The first evidence we have is a quirk of evolutionary biology. The vast majority of mammals can and do produce their own ascorbic acid from glucose. Humans have only three of the four enzymes required for the conversion reaction and cannot produce ascorbic acid internally. Aside from humans, among mammals, guinea pigs, fruit bats and some species of ape also cannot produce their vitamin C and must obtain it from diet alone. For the non-human members of this list, their vegetarian/high fruit diets provide copious amounts of ascorbic acid, likely much more than the equivalent of 1mg/kg needed to prevent clinical scurvy.3 If we examine the rate at which most mammals produce ascorbic acid and extrapolate to human size and metabolic rate, we find that an equivalent exogenous dose of ascorbic acid for a 70kg human would be something between four and six grams/day.4,5
Some more direct evidence for an optimal daily ascorbic acid dose in the multigram range comes from clinical experience with these doses in humans. Scurvy is essentially unknown in the United States today because almost all Americans consume at least 100mg frequently enough in their daily diet. It is somewhat telling, however, when people consuming this “typical” (and supposedly sufficient) dose are compared to those consuming much more. The clinical data suggests strongly that high dose (>1g/day) vitamin C appears to produce a wide variety of beneficial effects in humans.
Improved Vascular Tone
Vitamin C appears to improve the response of blood vessels to the vasorelaxant nitric oxide by protecting it from the effect of oxygen-derived free radicals. The impact of vitamin c supplementation on blood pressure has been mixed, but this is probably due mainly to the small doses (<500mg/day) used in many studies. In animal and some human studies, large dose ascorbic acid supplementation improves hypertension. 6,7,8
Plasma ascorbic acid levels are inversely related to the development of degenerative joint pain and osteoarthritis even when all other factors are controlled for. Individuals with the highest plasma AA levels are the least likely to suffer from joint degeneration probably due to the salutary effect of vitamin C on the formation and repair of collagen rich connective tissue. Antioxidants like vitamin C may also potentiate natural pain controlling chemicals called endorphins.9,10
Improved Reaction to Stress
High dose ascorbic acid has been demonstrated to mitigate some of the negative effects of both intense physical and psychological stress.11,12,13
Improved Resistance to Death and Disease
An epidemiological study published in 2000 showed that adults with high blood plasma ascorbate concentrations had a 57 percent reduced risk of dying from any cause and a 62 percent reduced risk of dying of all cancers compared to adults who had low plasma levels. Another large study involving over 6,000 participants showed a 27% reduction in the incidence of coronary heart disease and a 26% reduction in the incidence of stroke among those individuals with saturated plasma ascorbic acid levels compared to those individuals with the lowest plasma levels. Another European study involving close to 20,000 participants showed a 50% reduction in deaths from all causes among those with the highest plasma ascorbic acid levels independent of blood pressure, smoking habits and serum cholesterol levels. Finally, a ten-year US study published in 1992 involving over 10,000 participants showed that vitamin C supplementation was particularly beneficial for men. Those in the study who consumed more than 750mg/day saw a 35% reduction in mortality from all causes, a 22% reduction in cancer mortality and a 42% reduction in cardiovascular disease mortality.14,15,16,17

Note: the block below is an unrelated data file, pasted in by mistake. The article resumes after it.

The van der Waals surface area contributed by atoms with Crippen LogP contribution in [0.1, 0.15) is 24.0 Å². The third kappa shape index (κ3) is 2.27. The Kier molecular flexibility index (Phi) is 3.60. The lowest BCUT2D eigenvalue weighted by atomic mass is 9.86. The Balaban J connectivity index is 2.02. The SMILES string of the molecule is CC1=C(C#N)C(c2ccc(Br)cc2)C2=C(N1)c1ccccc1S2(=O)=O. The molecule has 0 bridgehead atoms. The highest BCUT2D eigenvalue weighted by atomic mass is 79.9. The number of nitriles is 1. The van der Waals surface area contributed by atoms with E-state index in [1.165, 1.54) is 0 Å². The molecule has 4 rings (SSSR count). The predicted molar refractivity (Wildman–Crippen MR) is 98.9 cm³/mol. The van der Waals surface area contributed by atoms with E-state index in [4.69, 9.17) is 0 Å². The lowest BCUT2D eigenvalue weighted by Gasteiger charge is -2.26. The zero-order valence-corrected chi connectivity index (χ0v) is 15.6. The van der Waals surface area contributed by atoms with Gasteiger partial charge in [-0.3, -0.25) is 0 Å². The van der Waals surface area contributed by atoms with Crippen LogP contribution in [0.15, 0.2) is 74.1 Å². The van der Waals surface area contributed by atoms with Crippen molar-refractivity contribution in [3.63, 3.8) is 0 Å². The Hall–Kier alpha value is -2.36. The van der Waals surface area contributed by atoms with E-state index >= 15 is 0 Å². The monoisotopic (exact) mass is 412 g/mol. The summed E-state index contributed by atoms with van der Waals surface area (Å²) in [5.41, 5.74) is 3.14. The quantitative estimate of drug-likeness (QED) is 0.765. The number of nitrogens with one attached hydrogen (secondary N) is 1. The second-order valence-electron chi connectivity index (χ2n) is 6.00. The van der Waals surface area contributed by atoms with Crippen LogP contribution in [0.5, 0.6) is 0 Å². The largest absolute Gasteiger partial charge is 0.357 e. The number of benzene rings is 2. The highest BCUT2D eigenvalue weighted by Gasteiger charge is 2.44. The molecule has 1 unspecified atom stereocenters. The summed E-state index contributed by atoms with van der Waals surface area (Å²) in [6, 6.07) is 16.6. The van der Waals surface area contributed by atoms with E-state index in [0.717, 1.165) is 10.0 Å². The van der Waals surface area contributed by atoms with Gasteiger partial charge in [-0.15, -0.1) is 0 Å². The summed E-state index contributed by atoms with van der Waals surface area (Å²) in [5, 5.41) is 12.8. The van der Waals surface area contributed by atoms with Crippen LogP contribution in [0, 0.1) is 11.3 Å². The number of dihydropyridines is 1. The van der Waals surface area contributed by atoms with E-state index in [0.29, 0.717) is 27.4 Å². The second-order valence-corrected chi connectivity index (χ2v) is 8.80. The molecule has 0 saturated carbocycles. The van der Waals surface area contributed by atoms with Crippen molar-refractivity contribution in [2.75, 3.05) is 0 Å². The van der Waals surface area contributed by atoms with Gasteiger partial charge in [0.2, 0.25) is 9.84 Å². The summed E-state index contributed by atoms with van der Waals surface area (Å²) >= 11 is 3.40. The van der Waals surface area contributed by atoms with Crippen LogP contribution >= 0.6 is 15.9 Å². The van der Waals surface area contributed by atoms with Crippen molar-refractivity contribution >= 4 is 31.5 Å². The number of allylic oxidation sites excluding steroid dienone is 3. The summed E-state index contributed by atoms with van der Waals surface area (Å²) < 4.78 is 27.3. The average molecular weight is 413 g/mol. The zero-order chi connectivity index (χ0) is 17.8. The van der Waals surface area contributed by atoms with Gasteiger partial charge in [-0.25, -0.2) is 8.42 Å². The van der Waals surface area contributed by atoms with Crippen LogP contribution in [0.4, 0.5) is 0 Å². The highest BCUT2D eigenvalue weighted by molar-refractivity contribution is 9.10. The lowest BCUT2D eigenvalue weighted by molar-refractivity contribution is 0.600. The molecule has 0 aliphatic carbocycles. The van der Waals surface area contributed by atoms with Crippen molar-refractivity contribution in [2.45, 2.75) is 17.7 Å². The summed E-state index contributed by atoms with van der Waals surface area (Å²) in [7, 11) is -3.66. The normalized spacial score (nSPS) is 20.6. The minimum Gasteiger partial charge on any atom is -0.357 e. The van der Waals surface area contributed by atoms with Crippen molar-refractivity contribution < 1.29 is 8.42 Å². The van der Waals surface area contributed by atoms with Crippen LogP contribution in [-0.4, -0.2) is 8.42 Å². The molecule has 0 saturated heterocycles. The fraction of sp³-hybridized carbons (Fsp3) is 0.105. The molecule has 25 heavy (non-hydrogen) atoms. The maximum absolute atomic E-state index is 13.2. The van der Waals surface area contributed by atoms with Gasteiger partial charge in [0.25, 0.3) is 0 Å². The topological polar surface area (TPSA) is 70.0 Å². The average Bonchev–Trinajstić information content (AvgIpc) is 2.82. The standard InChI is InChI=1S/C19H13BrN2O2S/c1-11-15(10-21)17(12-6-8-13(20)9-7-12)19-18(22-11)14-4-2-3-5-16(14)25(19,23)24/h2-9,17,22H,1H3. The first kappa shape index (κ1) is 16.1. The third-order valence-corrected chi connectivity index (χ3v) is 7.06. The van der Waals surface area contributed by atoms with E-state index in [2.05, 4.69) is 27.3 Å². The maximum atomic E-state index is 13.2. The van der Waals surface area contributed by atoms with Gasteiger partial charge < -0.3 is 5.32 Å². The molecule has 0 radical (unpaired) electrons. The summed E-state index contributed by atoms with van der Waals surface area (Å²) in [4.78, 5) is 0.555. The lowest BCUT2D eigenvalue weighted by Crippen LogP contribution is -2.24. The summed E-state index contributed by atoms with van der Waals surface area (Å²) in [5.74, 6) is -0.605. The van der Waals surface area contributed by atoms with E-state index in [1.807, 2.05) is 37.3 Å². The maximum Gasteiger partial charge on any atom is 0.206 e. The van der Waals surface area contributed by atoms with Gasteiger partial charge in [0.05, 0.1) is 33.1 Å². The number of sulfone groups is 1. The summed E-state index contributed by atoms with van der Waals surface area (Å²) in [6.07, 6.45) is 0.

Improved Mood and Social Ability
A small, but well designed, study demonstrated that when compared with placebo, 3g/day of ascorbic acid improved mood and sexual frequency which the researchers attributed to lessened social inhibitons.18
We can see that vitamin C supplementation well in excess of the what is needed to prevent scurvy clearly has a wide range of positive effects. But what about perhaps the most common use of high-dose ascorbic acid supplementation, namely to prevent and treat the common cold? Although anecdotal evidence for its efficacy as a treatment for the common cold abounds, clinical studies do not support its use. A 2004 meta-analysis of 29 placebo-controlled studies showed little or no efficacy of vitamin c in treating the common cold.19 However, a more recent European study did find that “…vitamin C supplementation [of 500mg/day] significantly reduces the frequency of the common cold but had no apparent effect on the duration or severity of the common cold.”20 So while it probably won’t help once symptoms appear, prophylactic use of vitamin C may make sense.
Is taking hundreds or thousands of milligrams of ascorbic acid safe? Being water soluble, vitamin C does not accumulate in human tissues like some fat-soluble vitamins can. A number of studies have demonstrated that ascorbic acid intake by humans of up to 20g/day is safe and has no adverse health consequences aside from possible gastrointestinal upset which can largely be avoided by using a time-release supplement. A contention made in the journal Nature in 1995 that daily intake of more than 500mg of ascorbic acid could cause DNA damage has since been convincingly refuted and the long held theory that high doses of vitamin C will lead to kidney stone formation has yet to be established through clinical studies.
In short, ascorbic acid appears to be a safe and inexpensive way to help optimize the overall performance of the human body and reduce the incidence of disease.